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Softscape Says It Wrote Controversial Document, but Not for External Distribution

SuccessFactors says a federal court granted a temporary restraining order that, among other things, prohibits Softscape from distributing any product or document using SuccessFactors’ trademarks or trade secret information.

March 14, 2008
Related Topics: HR Services and Administration, Internet, Technology and the Law, Latest News
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In the latest twist in a spat between vendors of HR software, Softscape admitted this week it created a PowerPoint presentation harshly critical of rival SuccessFactors.

But Softscape says the presentation was not meant to get beyond the walls of the Wayland, Massachusetts-based firm.

“Although the document was based on substantiated facts, it was intended for internal use only and was not designed or intended for external distribution,” Softscape said in a statement Friday, March 14. “We are conducting our own thorough investigation to determine how an internal document ended up in outside hands.”

In addition, SuccessFactors said Friday that a federal court granted a temporary restraining order that, among other things, prohibits Softscape from distributing any product or document using SuccessFactors’ trademarks or trade secret information.

The legal tussle is between competitors in the fast-growing market for talent management software. SuccessFactors and Softscape sell tools for such key HR tasks as employee performance and compensation management.

On March 12, San Mateo, California-based SuccessFactors announced it had sued Softscape alleging unfair competition, false advertising and other claims. The suit centers on a PowerPoint presentation SuccessFactors says was sent anonymously to customers and prospects earlier this month. At least 25 customers and prospective customers received the presentation, according to SuccessFactors’ complaint.

Workforce Management saw a copy of the presentation. Titled “The Naked Truth,” the document suggests that it may have been written by a former customer or customers of SuccessFactors. “These facts represent the measure of SuccessFactors’ lack of corporate integrity and why many of us have left them,” the presentation states at the outset.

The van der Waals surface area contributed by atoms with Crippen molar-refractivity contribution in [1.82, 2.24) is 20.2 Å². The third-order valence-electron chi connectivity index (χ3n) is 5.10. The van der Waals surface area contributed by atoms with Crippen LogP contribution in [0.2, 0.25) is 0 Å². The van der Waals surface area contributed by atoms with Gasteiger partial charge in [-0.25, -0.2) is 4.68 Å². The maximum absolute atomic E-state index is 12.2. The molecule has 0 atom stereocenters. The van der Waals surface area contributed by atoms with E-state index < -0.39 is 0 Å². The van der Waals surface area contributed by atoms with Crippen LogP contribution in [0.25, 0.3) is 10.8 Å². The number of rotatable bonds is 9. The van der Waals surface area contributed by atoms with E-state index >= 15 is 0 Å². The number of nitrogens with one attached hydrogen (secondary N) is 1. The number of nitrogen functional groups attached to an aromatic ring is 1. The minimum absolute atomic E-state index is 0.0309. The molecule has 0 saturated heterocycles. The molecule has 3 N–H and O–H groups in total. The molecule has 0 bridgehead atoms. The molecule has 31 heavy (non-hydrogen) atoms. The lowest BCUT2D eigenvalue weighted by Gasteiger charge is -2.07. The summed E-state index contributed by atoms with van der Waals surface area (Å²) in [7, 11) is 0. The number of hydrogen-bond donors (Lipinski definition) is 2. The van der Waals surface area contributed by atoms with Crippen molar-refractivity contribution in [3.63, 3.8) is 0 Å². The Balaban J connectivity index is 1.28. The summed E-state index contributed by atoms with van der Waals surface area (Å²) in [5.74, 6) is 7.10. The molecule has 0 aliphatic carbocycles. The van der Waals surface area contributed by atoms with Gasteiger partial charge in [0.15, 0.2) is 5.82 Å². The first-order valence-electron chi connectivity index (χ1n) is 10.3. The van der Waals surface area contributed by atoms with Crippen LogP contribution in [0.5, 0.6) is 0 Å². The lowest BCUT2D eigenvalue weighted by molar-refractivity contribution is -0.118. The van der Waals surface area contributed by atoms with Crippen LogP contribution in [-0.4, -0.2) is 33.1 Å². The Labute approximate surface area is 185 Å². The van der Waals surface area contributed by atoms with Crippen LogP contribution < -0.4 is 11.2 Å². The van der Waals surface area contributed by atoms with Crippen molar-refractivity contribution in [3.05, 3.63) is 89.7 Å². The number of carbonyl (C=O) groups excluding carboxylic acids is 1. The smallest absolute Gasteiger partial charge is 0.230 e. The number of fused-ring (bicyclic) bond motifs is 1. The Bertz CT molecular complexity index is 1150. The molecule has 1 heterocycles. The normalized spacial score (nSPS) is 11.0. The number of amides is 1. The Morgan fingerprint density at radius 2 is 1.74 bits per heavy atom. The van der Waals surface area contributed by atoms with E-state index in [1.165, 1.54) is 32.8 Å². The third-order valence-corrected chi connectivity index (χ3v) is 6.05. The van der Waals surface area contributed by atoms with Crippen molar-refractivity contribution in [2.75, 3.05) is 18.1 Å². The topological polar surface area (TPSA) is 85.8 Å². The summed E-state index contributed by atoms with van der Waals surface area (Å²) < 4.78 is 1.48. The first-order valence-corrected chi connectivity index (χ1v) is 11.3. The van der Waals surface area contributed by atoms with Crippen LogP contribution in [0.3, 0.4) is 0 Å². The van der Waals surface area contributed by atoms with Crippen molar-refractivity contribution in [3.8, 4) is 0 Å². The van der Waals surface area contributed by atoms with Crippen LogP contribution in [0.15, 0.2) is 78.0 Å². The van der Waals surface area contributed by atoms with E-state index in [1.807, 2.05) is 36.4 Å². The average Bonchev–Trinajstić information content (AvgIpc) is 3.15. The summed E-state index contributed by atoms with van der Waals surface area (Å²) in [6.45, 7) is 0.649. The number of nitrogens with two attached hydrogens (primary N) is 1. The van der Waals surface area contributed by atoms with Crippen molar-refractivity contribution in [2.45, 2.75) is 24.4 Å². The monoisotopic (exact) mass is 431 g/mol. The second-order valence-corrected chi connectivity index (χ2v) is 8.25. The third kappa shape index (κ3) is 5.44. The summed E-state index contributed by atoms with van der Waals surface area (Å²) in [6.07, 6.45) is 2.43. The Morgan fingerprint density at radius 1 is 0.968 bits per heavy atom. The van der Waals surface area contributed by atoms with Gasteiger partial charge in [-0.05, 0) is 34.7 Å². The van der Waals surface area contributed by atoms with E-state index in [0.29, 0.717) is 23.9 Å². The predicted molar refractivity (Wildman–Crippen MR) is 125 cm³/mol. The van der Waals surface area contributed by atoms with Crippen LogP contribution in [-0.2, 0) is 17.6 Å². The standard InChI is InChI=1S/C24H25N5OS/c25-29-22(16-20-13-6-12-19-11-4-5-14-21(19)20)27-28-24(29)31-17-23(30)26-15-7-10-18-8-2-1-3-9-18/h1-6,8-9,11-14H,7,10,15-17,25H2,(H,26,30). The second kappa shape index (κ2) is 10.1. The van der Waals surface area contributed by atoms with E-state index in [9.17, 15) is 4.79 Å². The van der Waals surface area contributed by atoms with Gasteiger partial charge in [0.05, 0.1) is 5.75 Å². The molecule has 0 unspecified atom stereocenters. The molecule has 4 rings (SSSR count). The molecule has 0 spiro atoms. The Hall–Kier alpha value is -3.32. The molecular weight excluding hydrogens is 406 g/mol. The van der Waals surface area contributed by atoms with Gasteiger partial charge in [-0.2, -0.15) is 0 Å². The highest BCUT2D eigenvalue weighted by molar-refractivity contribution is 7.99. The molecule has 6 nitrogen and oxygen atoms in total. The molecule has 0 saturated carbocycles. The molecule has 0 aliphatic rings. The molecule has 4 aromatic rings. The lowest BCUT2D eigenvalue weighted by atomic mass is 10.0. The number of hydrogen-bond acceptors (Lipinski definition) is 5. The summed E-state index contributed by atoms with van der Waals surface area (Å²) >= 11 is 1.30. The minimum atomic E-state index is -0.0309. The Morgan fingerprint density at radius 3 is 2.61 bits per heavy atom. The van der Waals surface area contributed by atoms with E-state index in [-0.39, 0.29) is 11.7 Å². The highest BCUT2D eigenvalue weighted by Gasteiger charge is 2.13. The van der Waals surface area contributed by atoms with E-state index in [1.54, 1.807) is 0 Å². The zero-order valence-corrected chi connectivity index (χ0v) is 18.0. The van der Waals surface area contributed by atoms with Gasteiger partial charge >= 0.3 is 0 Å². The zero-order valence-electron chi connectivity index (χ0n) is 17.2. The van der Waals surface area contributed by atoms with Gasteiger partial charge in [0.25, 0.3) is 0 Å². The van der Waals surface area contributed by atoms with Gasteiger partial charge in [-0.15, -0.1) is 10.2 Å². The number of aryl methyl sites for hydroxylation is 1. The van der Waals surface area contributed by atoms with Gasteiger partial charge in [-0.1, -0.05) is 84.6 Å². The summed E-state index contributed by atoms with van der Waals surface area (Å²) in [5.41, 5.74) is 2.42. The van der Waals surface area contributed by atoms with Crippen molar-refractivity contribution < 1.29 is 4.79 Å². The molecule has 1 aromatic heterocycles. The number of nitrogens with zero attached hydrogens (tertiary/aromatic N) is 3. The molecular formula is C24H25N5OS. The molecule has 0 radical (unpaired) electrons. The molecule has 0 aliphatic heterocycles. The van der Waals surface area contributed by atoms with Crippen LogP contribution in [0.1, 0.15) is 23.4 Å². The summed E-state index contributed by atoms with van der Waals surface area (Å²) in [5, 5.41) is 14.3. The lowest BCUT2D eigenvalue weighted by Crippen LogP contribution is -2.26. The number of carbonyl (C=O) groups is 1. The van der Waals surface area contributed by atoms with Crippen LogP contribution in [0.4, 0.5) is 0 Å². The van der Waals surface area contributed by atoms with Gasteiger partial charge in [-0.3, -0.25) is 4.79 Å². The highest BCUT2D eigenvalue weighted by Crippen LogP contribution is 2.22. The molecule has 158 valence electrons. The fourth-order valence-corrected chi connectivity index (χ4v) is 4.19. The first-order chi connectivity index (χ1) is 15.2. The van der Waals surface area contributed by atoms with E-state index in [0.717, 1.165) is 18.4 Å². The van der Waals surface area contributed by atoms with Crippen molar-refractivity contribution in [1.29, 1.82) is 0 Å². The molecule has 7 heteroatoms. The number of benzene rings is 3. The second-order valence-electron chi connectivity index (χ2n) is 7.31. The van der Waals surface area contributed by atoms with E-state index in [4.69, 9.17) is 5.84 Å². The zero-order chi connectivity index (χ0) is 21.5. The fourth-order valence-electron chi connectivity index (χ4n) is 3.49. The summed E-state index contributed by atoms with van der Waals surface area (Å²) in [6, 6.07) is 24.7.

The 43-page document alleges a variety of failures and problems at SuccessFactors, including significant customer attrition. It claims that SuccessFactors had 208 customers in January 2005, but in January 2008 “only 76 of the 208 still remain.”

In its suit, which was filed in U.S. District Court for the Northern District of California, SuccessFactors calls the document “false and misleading.” The company contests sections of the presentation including the customer attrition portion. “… SuccessFactors enjoys annual retention rates of 90 percent or higher,” the company said in its complaint, “and even using the methodology set forth in the presentation, SuccessFactors’ true customer attrition was far less than half the figures claimed during the period identified.”

The circulation of the presentation has hurt SuccessFactors, according to the suit. “Customers who received the presentation while in negotiations to make purchases from SuccessFactors have indicated that whatever the truth of the allegations of the presentation, those allegations generate far too much negativity for SuccessFactors to overcome,” the suit states.

Softscape portrayed the creation of the presentation as standard business practice. “It is common in a highly competitive market for vendors to review each other’s presentations, Webinars and demonstrations and have competitive sales tools,” Softscape said in its statement Friday. “The SuccessFactors lawsuit is an act of desperation by a hostile industry predator.”

—Ed Frauenheim

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